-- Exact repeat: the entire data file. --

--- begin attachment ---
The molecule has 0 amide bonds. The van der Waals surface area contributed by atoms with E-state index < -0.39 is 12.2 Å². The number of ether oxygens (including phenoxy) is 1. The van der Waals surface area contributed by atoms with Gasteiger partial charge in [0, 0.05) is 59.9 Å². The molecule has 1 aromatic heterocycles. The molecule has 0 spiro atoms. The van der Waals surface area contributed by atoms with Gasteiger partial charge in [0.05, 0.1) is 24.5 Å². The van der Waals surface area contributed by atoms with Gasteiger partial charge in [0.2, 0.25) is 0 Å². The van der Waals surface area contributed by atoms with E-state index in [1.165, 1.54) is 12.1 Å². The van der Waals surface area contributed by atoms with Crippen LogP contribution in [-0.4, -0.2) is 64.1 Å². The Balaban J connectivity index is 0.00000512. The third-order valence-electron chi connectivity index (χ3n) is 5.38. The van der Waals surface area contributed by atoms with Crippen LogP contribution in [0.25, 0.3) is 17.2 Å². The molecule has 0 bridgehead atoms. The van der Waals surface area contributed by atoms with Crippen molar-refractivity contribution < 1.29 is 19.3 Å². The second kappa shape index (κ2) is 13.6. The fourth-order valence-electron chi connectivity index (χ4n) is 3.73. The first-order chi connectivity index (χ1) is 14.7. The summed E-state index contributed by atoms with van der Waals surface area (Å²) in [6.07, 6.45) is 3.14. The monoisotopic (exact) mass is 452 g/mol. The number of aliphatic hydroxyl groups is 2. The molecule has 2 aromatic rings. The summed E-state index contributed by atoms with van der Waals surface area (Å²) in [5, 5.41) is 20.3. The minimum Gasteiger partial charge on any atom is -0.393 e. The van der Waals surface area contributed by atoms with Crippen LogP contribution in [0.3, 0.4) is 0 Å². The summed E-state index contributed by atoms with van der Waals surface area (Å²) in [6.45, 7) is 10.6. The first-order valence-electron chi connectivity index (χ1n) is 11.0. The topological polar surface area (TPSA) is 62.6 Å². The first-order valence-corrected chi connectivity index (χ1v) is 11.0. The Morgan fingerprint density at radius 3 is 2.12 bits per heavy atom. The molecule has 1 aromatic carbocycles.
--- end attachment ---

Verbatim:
The molecule has 0 amide bonds. The van der Waals surface area contributed by atoms with E-state index < -0.39 is 12.2 Å². The number of ether oxygens (including phenoxy) is 1. The van der Waals surface area contributed by atoms with Gasteiger partial charge in [0, 0.05) is 59.9 Å². The molecule has 1 aromatic heterocycles. The molecule has 0 spiro atoms. The van der Waals surface area contributed by atoms with Gasteiger partial charge in [0.05, 0.1) is 24.5 Å². The van der Waals surface area contributed by atoms with Gasteiger partial charge in [0.2, 0.25) is 0 Å². The van der Waals surface area contributed by atoms with E-state index in [1.165, 1.54) is 12.1 Å². The van der Waals surface area contributed by atoms with Crippen LogP contribution in [-0.4, -0.2) is 64.1 Å². The Balaban J connectivity index is 0.00000512. The third-order valence-electron chi connectivity index (χ3n) is 5.38. The van der Waals surface area contributed by atoms with Crippen LogP contribution in [0.25, 0.3) is 17.2 Å². The molecule has 0 bridgehead atoms. The van der Waals surface area contributed by atoms with Crippen molar-refractivity contribution < 1.29 is 19.3 Å². The second kappa shape index (κ2) is 13.6. The fourth-order valence-electron chi connectivity index (χ4n) is 3.73. The first-order chi connectivity index (χ1) is 14.7. The summed E-state index contributed by atoms with van der Waals surface area (Å²) in [6.07, 6.45) is 3.14. The monoisotopic (exact) mass is 452 g/mol. The number of aliphatic hydroxyl groups is 2. The molecule has 2 aromatic rings. The summed E-state index contributed by atoms with van der Waals surface area (Å²) in [5, 5.41) is 20.3. The minimum Gasteiger partial charge on any atom is -0.393 e. The van der Waals surface area contributed by atoms with Crippen LogP contribution in [0.3, 0.4) is 0 Å². The summed E-state index contributed by atoms with van der Waals surface area (Å²) in [6.45, 7) is 10.6. The first-order valence-electron chi connectivity index (χ1n) is 11.0. The topological polar surface area (TPSA) is 62.6 Å². The first-order valence-corrected chi connectivity index (χ1v) is 11.0. The Morgan fingerprint density at radius 3 is 2.12 bits per heavy atom. The molecule has 1 aromatic carbocycles.